Ashley Whitman technically still has a job as a substitute teacher for a day care center in Winslow. But she works so many fewer hours now than she used to that it doesn’t feel like it. Before the pandemic, Whitman, a single mother of three young children, could work three or four days a week at the day care center while going to school for a degree in early childhood education.

Now, in between working around her sons’ school – kids have in-person education twice a week on alternating schedules – her daughter’s day care and managing one of her sons’ special needs, she now works three days a month at most.

“I had a full-time job to go to when the schools opened up, but they didn’t open in the way I needed them (to), so I couldn’t take that position,” Whitman said.


She is down to her last $243 in unemployment payments and doesn’t know what happens after that.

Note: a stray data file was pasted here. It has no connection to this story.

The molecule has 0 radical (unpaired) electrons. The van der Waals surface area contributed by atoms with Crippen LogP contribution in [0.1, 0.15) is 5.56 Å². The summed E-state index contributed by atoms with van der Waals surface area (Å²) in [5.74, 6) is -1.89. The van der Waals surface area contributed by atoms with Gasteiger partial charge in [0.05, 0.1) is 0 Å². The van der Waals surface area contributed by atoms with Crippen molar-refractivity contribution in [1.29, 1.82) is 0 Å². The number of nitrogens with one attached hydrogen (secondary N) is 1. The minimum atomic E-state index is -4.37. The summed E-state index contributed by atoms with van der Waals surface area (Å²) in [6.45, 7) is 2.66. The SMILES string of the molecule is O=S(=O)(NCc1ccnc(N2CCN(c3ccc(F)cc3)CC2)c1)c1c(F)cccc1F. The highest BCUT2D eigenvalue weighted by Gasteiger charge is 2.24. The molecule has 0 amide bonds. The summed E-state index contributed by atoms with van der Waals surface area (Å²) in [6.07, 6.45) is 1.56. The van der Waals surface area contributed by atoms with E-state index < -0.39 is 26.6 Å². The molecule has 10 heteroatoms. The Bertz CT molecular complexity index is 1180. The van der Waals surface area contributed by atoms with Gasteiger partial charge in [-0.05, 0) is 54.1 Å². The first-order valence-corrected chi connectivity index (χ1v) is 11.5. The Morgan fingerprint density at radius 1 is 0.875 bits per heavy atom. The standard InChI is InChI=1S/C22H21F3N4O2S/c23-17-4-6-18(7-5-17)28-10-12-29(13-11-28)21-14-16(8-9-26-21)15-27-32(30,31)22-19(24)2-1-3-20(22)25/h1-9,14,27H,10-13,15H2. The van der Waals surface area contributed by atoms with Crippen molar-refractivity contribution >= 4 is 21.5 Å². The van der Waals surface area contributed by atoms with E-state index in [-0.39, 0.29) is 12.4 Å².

Right now, some extra unemployment aid or another stimulus check would help, Whitman said. But what she really needs is some predictability or more child care options.

“We’re taking it day by day and making it work the best we can,” she said.

Child care and health concerns are the top issues raised by jobless Mainers that call into a hotline staffed by Maine Equal Justice Partners.

“There are still lots of reasons people can’t get back to work,” said Allison Weiss, a spokeswoman for the nonprofit. “We’re in the middle of a pandemic.”

The organization consistently hears from workers who really want to go back to a job but have been counseled by their doctor to isolate and protect themselves as much as possible because of the risk of severe illness if they contract COVID-19.


For most people, state unemployment benefits are barely enough to get by – for some as low as $172 a week. That works out to about $4.30 an hour for a 40-hour workweek. Even the average weekly payment, $294 a week, breaks down to about $7.36 an hour – Maine’s minimum wage is $12 an hour.

“If people can find and take work, they would,” Weiss said. “They have every incentive to.”